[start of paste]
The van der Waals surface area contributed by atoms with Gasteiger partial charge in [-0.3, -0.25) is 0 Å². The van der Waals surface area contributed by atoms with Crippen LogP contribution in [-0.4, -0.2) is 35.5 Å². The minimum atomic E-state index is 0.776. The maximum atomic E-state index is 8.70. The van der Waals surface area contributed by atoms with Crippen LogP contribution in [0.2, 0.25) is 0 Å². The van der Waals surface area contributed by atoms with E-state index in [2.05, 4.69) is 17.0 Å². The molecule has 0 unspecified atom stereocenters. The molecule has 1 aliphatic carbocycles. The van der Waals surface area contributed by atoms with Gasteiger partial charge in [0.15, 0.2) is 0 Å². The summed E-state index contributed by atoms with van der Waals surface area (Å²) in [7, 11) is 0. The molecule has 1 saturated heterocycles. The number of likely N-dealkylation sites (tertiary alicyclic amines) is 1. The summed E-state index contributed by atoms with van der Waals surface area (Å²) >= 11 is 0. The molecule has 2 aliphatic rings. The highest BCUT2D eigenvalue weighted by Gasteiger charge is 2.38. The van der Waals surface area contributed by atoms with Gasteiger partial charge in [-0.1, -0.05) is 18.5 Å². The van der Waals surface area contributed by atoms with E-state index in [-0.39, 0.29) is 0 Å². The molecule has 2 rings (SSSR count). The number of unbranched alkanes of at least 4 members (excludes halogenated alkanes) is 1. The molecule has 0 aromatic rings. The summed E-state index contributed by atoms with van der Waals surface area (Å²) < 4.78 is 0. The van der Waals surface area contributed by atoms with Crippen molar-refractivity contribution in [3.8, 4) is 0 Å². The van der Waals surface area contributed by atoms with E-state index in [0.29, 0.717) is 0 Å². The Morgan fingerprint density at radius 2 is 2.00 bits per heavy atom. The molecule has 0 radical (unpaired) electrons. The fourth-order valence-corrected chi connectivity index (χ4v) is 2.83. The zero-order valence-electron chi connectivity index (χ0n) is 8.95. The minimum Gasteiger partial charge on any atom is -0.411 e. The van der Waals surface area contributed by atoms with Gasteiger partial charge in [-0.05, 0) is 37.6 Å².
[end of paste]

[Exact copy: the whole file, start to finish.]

The van der Waals surface area contributed by atoms with Gasteiger partial charge in [-0.3, -0.25) is 0 Å². The van der Waals surface area contributed by atoms with Crippen LogP contribution in [-0.4, -0.2) is 35.5 Å². The minimum atomic E-state index is 0.776. The maximum atomic E-state index is 8.70. The van der Waals surface area contributed by atoms with Crippen LogP contribution in [0.2, 0.25) is 0 Å². The van der Waals surface area contributed by atoms with E-state index in [2.05, 4.69) is 17.0 Å². The molecule has 0 unspecified atom stereocenters. The molecule has 1 aliphatic carbocycles. The van der Waals surface area contributed by atoms with Gasteiger partial charge in [0.15, 0.2) is 0 Å². The summed E-state index contributed by atoms with van der Waals surface area (Å²) in [7, 11) is 0. The molecule has 1 saturated heterocycles. The number of likely N-dealkylation sites (tertiary alicyclic amines) is 1. The summed E-state index contributed by atoms with van der Waals surface area (Å²) >= 11 is 0. The molecule has 2 aliphatic rings. The highest BCUT2D eigenvalue weighted by Gasteiger charge is 2.38. The van der Waals surface area contributed by atoms with Gasteiger partial charge in [-0.1, -0.05) is 18.5 Å². The van der Waals surface area contributed by atoms with E-state index in [-0.39, 0.29) is 0 Å². The molecule has 2 rings (SSSR count). The number of unbranched alkanes of at least 4 members (excludes halogenated alkanes) is 1. The molecule has 0 aromatic rings. The summed E-state index contributed by atoms with van der Waals surface area (Å²) < 4.78 is 0. The van der Waals surface area contributed by atoms with Crippen molar-refractivity contribution in [3.8, 4) is 0 Å². The van der Waals surface area contributed by atoms with E-state index in [0.29, 0.717) is 0 Å². The Morgan fingerprint density at radius 2 is 2.00 bits per heavy atom. The molecule has 0 radical (unpaired) electrons. The fourth-order valence-corrected chi connectivity index (χ4v) is 2.83. The zero-order valence-electron chi connectivity index (χ0n) is 8.95. The minimum Gasteiger partial charge on any atom is -0.411 e. The van der Waals surface area contributed by atoms with Gasteiger partial charge in [-0.05, 0) is 37.6 Å².